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Minisink Valley Historical Society
Of Hearth and Home
Of Hearth and Home:
Cooking In The Late 18th Century

We are cooking foods that would have been prepared with materials that would have been available to the settlers here on the frontier in the last quarter of the 18th century. We are, for the most part, using methods that would have been used in those times with reproduction kitchenware, some of which you can still find in kitchens across America today.

At the Fort Decker Museum of history we cook foods that would have been prepared with materials that would have been available to the settlers here on the frontier in the last quarter of the eighteenth century. We are, for the most part, using methods that would have been used in those times with reproduction kitchenware, some of which you can still find in kitchens across America today. Foods in those days were generally much less sweet by today's standards as sugar was harder to come by. Recipes, or "receipts," as they were known, tended to be simpler but also harder to cook because there were no microwave ovens in those days or freeze-dried dinners that you could pick up in a supermarket. Everything was prepared from scratch withitems grown on the farm, found nearby, or purchased or traded for locally.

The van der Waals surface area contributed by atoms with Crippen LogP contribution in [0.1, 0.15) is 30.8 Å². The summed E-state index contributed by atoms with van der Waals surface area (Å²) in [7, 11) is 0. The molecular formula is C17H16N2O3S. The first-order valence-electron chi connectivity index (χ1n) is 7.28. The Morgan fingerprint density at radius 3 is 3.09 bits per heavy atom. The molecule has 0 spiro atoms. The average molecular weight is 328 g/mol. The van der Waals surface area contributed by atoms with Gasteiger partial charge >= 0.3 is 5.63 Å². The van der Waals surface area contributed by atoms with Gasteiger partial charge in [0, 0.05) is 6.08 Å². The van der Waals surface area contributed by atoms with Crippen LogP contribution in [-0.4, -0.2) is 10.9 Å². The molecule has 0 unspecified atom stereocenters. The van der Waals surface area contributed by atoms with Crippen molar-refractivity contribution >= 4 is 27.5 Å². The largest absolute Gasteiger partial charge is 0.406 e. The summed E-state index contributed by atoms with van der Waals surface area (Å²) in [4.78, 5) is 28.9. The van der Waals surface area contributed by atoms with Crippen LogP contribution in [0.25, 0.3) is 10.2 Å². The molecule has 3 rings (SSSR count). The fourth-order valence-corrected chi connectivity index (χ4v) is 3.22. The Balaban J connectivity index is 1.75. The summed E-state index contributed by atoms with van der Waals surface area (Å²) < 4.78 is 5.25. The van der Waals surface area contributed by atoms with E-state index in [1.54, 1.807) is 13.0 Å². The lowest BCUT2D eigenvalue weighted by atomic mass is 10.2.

Below are some photographs from the our eighteenth century cooking demonstrations. Our schedule can be found on our calendar page.

Admission is by donation.

Fort Decker in the Fall
Fort Decker in the fall during a day of cooking demonstrations.
Former Executive Director Peter Osborne is checking on a Hugenot Torte while a turkey and a chicken cook over the fire.
Former Executive Director Peter Osborne is checking on a Hugenot Torte
while a turkey and a chicken cook over the fire.